Good fences make good neighbors
Whenever possible, Home School Legal Defense Association tries to resolve legal contacts before they ever reach the courtroom. We spend a large part of our time simply "maintaining the fence"-making sure that the boundary line between the public school system and home schooling families is not overgrown and damaged by carelessness or ignorance, or worse yet, deliberately breached. In every contact, we seek to make the boundary-state law-strong and clearly defined.
The Lansing superintendent of public instruction told an HSLDA member family in Allegan County they must fill out a Nonpublic School Registration form. This form is required if a family is home schooling under option (a), but like most home schoolers in Michigan, our member family had chosen to educate under option (f), which has no requirements other than specific subjects that must be taught. HSLDA explained to the superintendent that the family was not obliged to submit the registration form, and they have heard nothing more from the superintendent.
Soon after a member family in the Montcalm Intermediate School District began a home schooling program, a local high school principal inquired whether their son was attending school that year and indicated he would be contacting the school district regarding the son. HSLDA wrote to this principal and explained that the family was conducting a valid home school, meeting all Michigan home school requirements. Under state law, the family is to be presumed to be fulfilling the law unless the school has evidence to the contrary. The family is now home schooling without harassment from the public school.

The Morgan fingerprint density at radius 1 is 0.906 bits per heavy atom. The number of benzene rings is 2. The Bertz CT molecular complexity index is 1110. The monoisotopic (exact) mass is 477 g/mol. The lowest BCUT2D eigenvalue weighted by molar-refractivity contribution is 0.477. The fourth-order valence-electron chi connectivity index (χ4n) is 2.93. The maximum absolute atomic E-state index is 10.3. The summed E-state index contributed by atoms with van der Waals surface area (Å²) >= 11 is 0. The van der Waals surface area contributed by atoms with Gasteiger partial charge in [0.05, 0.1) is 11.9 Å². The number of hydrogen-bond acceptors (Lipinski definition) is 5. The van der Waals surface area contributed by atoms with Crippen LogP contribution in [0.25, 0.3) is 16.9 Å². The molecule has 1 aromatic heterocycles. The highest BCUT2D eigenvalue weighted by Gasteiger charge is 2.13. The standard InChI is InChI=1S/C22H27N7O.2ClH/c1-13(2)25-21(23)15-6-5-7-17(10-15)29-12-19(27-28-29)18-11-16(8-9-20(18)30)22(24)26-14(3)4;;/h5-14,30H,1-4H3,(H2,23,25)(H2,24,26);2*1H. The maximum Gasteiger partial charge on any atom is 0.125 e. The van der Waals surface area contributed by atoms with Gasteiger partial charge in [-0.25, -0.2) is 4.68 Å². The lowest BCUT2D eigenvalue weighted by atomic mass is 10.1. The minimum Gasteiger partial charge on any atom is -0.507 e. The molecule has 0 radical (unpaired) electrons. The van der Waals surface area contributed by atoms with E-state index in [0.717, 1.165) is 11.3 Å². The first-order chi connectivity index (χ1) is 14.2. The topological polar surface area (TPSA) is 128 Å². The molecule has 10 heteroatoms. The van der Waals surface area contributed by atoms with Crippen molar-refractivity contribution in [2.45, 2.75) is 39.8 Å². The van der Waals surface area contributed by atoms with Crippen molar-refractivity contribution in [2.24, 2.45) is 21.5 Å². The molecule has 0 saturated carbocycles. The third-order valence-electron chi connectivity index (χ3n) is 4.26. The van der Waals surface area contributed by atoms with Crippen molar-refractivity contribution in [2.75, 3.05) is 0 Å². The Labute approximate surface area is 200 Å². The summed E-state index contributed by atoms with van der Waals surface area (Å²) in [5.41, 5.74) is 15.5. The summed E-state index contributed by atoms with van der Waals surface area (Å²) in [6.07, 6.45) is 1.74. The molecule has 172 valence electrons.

An Ottawa Intermediate School District truancy coordinator told an HSLDA member family in Coopersville they must "declare" their home schooling status to their local school district in order to avoid truancy proceedings. HSLDA indicated to the coordinator that our member family was already in compliance with all requirements for the operation of a home school and that they were not obliged to notify the district of their intent to home school. This situation was resolved to the satisfaction of all parties.
An Oakland County attendance officer asked a member family in Waterford to fill out a Home School Report Form (not required by the state). HSLDA explained Michigan's home school laws and indicated that the family did not need to submit the report form in order to home school their children. The family has continued their home school program free from additional interruptions.
A public school principal in Sanilac Intermediate School District surprised a new home schooling family with an unexpected phone call. He said that their children had not been in school for this academic year, and that the matter would have to be referred to the county probate court. HSLDA explained that the family had withdrawn their children from the public school system and were now home schooling in compliance with Michigan requirements. Without credible evidence that the family was not complying with home school law, the principal had no legal basis for referring them to juvenile court and the situation was resolved.
- Christopher J. Klicka